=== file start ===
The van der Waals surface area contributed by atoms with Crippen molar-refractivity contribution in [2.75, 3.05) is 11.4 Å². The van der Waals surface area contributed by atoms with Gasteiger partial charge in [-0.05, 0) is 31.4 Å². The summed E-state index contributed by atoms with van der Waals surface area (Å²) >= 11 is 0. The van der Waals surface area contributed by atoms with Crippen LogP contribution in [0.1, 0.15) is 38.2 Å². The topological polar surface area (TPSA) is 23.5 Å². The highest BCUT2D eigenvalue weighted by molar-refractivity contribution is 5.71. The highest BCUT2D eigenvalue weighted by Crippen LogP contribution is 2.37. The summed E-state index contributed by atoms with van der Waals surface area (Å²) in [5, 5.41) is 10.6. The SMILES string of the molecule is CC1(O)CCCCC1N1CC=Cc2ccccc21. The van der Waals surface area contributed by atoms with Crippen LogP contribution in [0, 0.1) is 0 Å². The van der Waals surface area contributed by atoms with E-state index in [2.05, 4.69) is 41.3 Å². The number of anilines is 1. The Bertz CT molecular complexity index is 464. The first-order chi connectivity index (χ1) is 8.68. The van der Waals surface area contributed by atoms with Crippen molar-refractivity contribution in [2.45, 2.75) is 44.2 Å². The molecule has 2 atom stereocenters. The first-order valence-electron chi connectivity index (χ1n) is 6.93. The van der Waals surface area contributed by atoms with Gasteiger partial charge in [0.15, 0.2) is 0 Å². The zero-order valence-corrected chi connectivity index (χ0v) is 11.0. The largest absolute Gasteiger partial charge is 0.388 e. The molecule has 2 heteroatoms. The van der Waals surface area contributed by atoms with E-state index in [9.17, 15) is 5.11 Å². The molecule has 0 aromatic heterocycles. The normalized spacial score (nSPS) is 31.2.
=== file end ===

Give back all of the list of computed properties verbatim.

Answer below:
The van der Waals surface area contributed by atoms with Crippen molar-refractivity contribution in [2.75, 3.05) is 11.4 Å². The van der Waals surface area contributed by atoms with Gasteiger partial charge in [-0.05, 0) is 31.4 Å². The summed E-state index contributed by atoms with van der Waals surface area (Å²) >= 11 is 0. The van der Waals surface area contributed by atoms with Crippen LogP contribution in [0.1, 0.15) is 38.2 Å². The topological polar surface area (TPSA) is 23.5 Å². The highest BCUT2D eigenvalue weighted by molar-refractivity contribution is 5.71. The highest BCUT2D eigenvalue weighted by Crippen LogP contribution is 2.37. The summed E-state index contributed by atoms with van der Waals surface area (Å²) in [5, 5.41) is 10.6. The SMILES string of the molecule is CC1(O)CCCCC1N1CC=Cc2ccccc21. The van der Waals surface area contributed by atoms with Crippen LogP contribution in [0, 0.1) is 0 Å². The van der Waals surface area contributed by atoms with E-state index in [2.05, 4.69) is 41.3 Å². The number of anilines is 1. The Bertz CT molecular complexity index is 464. The first-order chi connectivity index (χ1) is 8.68. The van der Waals surface area contributed by atoms with Crippen molar-refractivity contribution in [2.45, 2.75) is 44.2 Å². The molecule has 2 atom stereocenters. The first-order valence-electron chi connectivity index (χ1n) is 6.93. The van der Waals surface area contributed by atoms with Gasteiger partial charge in [0.15, 0.2) is 0 Å². The zero-order valence-corrected chi connectivity index (χ0v) is 11.0. The largest absolute Gasteiger partial charge is 0.388 e. The molecule has 2 heteroatoms. The van der Waals surface area contributed by atoms with E-state index in [9.17, 15) is 5.11 Å². The molecule has 0 aromatic heterocycles. The normalized spacial score (nSPS) is 31.2.